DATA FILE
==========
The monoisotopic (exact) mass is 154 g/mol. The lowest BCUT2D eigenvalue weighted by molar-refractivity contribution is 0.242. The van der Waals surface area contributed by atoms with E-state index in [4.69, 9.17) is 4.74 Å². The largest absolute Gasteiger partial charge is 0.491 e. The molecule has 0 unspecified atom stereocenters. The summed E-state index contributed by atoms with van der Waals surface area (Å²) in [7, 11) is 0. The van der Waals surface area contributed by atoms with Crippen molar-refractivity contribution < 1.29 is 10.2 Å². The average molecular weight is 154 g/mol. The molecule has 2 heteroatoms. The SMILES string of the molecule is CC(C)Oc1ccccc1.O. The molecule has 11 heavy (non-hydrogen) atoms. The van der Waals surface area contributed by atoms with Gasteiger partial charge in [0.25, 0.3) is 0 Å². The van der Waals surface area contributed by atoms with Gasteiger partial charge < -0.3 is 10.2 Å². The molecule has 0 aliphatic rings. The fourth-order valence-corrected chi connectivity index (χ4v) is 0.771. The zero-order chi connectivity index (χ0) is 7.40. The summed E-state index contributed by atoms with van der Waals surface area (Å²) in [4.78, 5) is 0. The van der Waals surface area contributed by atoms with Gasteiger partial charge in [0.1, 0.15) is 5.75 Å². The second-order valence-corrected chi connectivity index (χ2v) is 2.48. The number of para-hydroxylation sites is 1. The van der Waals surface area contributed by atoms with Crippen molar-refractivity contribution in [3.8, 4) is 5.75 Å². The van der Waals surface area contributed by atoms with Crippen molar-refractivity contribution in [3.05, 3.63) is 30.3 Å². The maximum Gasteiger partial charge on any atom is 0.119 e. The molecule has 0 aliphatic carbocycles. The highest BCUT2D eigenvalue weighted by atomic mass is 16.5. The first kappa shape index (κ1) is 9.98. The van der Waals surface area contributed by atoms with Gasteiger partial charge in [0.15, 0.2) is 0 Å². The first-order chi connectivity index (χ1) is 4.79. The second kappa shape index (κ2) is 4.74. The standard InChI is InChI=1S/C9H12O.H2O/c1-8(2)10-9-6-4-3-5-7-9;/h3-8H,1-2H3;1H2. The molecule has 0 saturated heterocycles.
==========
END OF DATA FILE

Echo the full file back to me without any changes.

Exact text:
The monoisotopic (exact) mass is 154 g/mol. The lowest BCUT2D eigenvalue weighted by molar-refractivity contribution is 0.242. The van der Waals surface area contributed by atoms with E-state index in [4.69, 9.17) is 4.74 Å². The largest absolute Gasteiger partial charge is 0.491 e. The molecule has 0 unspecified atom stereocenters. The summed E-state index contributed by atoms with van der Waals surface area (Å²) in [7, 11) is 0. The van der Waals surface area contributed by atoms with Crippen molar-refractivity contribution < 1.29 is 10.2 Å². The average molecular weight is 154 g/mol. The molecule has 2 heteroatoms. The SMILES string of the molecule is CC(C)Oc1ccccc1.O. The molecule has 11 heavy (non-hydrogen) atoms. The van der Waals surface area contributed by atoms with Gasteiger partial charge in [0.25, 0.3) is 0 Å². The van der Waals surface area contributed by atoms with Gasteiger partial charge < -0.3 is 10.2 Å². The molecule has 0 aliphatic rings. The fourth-order valence-corrected chi connectivity index (χ4v) is 0.771. The zero-order chi connectivity index (χ0) is 7.40. The summed E-state index contributed by atoms with van der Waals surface area (Å²) in [4.78, 5) is 0. The van der Waals surface area contributed by atoms with Gasteiger partial charge in [0.1, 0.15) is 5.75 Å². The second-order valence-corrected chi connectivity index (χ2v) is 2.48. The number of para-hydroxylation sites is 1. The van der Waals surface area contributed by atoms with Crippen molar-refractivity contribution in [3.8, 4) is 5.75 Å². The van der Waals surface area contributed by atoms with Crippen molar-refractivity contribution in [3.05, 3.63) is 30.3 Å². The maximum Gasteiger partial charge on any atom is 0.119 e. The molecule has 0 aliphatic carbocycles. The highest BCUT2D eigenvalue weighted by atomic mass is 16.5. The first kappa shape index (κ1) is 9.98. The van der Waals surface area contributed by atoms with Gasteiger partial charge in [0.15, 0.2) is 0 Å². The first-order chi connectivity index (χ1) is 4.79. The second kappa shape index (κ2) is 4.74. The standard InChI is InChI=1S/C9H12O.H2O/c1-8(2)10-9-6-4-3-5-7-9;/h3-8H,1-2H3;1H2. The molecule has 0 saturated heterocycles.